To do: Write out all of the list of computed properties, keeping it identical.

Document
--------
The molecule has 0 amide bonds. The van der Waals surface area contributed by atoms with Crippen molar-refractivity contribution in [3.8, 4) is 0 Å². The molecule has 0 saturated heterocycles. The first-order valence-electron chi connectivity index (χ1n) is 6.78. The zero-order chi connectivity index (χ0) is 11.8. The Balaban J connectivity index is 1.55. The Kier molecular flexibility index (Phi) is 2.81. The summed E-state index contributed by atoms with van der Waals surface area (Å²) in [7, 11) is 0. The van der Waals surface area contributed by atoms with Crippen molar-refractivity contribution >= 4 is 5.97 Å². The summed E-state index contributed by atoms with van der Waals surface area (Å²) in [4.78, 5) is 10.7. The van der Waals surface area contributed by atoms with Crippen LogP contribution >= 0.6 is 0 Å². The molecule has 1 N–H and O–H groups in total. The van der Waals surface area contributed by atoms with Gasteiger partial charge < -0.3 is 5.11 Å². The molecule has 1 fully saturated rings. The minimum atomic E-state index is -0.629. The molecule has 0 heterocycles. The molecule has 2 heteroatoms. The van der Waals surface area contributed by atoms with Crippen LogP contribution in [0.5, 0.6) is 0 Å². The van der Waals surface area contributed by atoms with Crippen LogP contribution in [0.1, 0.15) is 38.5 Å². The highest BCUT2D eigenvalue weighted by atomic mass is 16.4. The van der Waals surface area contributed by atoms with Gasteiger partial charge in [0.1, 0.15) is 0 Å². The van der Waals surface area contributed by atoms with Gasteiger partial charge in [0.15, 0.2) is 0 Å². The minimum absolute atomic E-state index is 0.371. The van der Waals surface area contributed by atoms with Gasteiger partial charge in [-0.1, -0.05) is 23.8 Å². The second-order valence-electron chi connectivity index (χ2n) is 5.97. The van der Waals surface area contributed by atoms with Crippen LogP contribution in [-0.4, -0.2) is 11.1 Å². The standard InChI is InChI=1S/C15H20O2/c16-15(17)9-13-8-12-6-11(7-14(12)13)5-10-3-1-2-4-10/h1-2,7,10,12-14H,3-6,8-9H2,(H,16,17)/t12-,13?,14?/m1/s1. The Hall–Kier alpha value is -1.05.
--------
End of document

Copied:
The molecule has 0 amide bonds. The van der Waals surface area contributed by atoms with Crippen molar-refractivity contribution in [3.8, 4) is 0 Å². The molecule has 0 saturated heterocycles. The first-order valence-electron chi connectivity index (χ1n) is 6.78. The zero-order chi connectivity index (χ0) is 11.8. The Balaban J connectivity index is 1.55. The Kier molecular flexibility index (Phi) is 2.81. The summed E-state index contributed by atoms with van der Waals surface area (Å²) in [7, 11) is 0. The van der Waals surface area contributed by atoms with Crippen molar-refractivity contribution >= 4 is 5.97 Å². The summed E-state index contributed by atoms with van der Waals surface area (Å²) in [4.78, 5) is 10.7. The van der Waals surface area contributed by atoms with Crippen LogP contribution >= 0.6 is 0 Å². The molecule has 1 N–H and O–H groups in total. The van der Waals surface area contributed by atoms with Gasteiger partial charge < -0.3 is 5.11 Å². The molecule has 1 fully saturated rings. The minimum atomic E-state index is -0.629. The molecule has 0 heterocycles. The molecule has 2 heteroatoms. The van der Waals surface area contributed by atoms with Crippen LogP contribution in [0.5, 0.6) is 0 Å². The van der Waals surface area contributed by atoms with Crippen LogP contribution in [0.1, 0.15) is 38.5 Å². The highest BCUT2D eigenvalue weighted by atomic mass is 16.4. The van der Waals surface area contributed by atoms with Gasteiger partial charge in [0.1, 0.15) is 0 Å². The van der Waals surface area contributed by atoms with Gasteiger partial charge in [0.15, 0.2) is 0 Å². The minimum absolute atomic E-state index is 0.371. The van der Waals surface area contributed by atoms with Gasteiger partial charge in [-0.1, -0.05) is 23.8 Å². The second-order valence-electron chi connectivity index (χ2n) is 5.97. The van der Waals surface area contributed by atoms with Crippen LogP contribution in [-0.4, -0.2) is 11.1 Å². The standard InChI is InChI=1S/C15H20O2/c16-15(17)9-13-8-12-6-11(7-14(12)13)5-10-3-1-2-4-10/h1-2,7,10,12-14H,3-6,8-9H2,(H,16,17)/t12-,13?,14?/m1/s1. The Hall–Kier alpha value is -1.05.